Second, undoubtedly China does pose a threat to Kazakhstan.  This Asian country just east of them is burgeoning with people, and Kazakhstan would appear to the Chinese like an empty, unoccupied land of only 16 million people.  Of course, learning a fourth language, such as Chinese, would be out of the question.  The Kazakhs have gained their independence and they will do what they can to maintain that.  However, the Kazakhs have a proverb they like to quote attributed to their highly revered, wise man, Abay.  Abay highly recommended learning seven languages. “Try to master seven languages and know seven sciences.”

Perhaps because Kazakhstan is close to the Silk Road, knowing many languages was considered good for bargaining power and knowing seven sciences fits with the goals of the new university in Astana. However, Kazakhstan is on a mission and that is one to succeed.  I want to be here in Astana, working with the future of this country. That future sits in the desks of every classroom throughout Kazakhstan and is in the minds of the bright young Kazakh students. They want to work hard to build up their country to be recognized by the rest of the world.  My husband and I are here in Astana to help in whatever way we can to facilitate the new university to reach these achievable goals to educate Kazakhstan’s future.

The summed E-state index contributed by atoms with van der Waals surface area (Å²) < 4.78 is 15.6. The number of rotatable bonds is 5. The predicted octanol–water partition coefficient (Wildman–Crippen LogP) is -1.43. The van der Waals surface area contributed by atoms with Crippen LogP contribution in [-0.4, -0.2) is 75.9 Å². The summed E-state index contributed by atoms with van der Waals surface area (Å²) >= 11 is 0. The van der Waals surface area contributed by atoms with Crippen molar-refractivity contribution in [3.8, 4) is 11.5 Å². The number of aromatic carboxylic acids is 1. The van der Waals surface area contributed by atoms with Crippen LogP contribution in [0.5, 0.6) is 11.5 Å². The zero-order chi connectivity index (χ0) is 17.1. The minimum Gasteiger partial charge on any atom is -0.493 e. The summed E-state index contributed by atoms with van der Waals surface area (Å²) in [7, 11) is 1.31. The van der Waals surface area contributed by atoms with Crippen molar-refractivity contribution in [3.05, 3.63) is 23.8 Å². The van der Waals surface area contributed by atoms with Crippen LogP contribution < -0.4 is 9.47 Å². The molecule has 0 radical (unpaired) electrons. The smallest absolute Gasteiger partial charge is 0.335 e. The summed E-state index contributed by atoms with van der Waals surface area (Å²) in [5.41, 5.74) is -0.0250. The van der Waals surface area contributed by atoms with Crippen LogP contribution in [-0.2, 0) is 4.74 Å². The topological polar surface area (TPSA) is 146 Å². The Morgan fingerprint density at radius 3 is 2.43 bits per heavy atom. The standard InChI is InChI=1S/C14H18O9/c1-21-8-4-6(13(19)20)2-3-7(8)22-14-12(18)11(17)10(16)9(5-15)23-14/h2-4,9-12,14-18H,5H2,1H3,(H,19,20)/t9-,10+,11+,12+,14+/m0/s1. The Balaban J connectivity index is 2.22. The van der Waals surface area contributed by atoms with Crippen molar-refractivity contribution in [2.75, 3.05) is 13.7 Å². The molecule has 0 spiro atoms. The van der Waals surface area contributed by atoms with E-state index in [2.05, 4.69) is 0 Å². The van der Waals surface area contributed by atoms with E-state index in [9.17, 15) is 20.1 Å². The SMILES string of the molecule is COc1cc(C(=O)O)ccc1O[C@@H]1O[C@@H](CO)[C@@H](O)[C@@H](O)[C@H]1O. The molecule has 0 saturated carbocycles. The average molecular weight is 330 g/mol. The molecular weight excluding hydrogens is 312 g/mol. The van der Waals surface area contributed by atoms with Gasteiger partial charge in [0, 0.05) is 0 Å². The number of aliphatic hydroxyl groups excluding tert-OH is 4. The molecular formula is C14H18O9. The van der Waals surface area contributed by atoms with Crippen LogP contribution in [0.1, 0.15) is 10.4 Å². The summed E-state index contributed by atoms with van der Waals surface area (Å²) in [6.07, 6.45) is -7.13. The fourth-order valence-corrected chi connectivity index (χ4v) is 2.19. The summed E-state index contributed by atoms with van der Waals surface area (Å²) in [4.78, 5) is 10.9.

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Kazakh Proverbs about Friendship (Dostyk)

The following Kazakh proverbs were found and have been documented by my Minnesota friend Erik, whom I mentioned in yesterday’s blog. He is doing his Ph.D. dissertation on this topic and more specifically on Kazakh proverbs having to do with shame and honor. The word for friendship in both Kazakh and Kyrgyz is “Dostyk.” That may explain why main streets or hotels in both Almaty and Bishkek go by that name. Both nationalities are friendly and welcoming people.

I like the following proverbs because they are easy to figure out. The others that Erik discovered, after learning the Kazakh language and living in Kazakh for over a decade, need a bit more explanation.

Gentleness is not smallness, but humanness.

The sign of humanity is to bow when greeting; the sign of true friendship is punctuality. (As a teacher, I LOVE this one about punctuality!!!)

The Road separates road-mates. (Perhaps this could be in reference to the Silk Road when friends must part)

When you go through hard times, the friend comes along side you.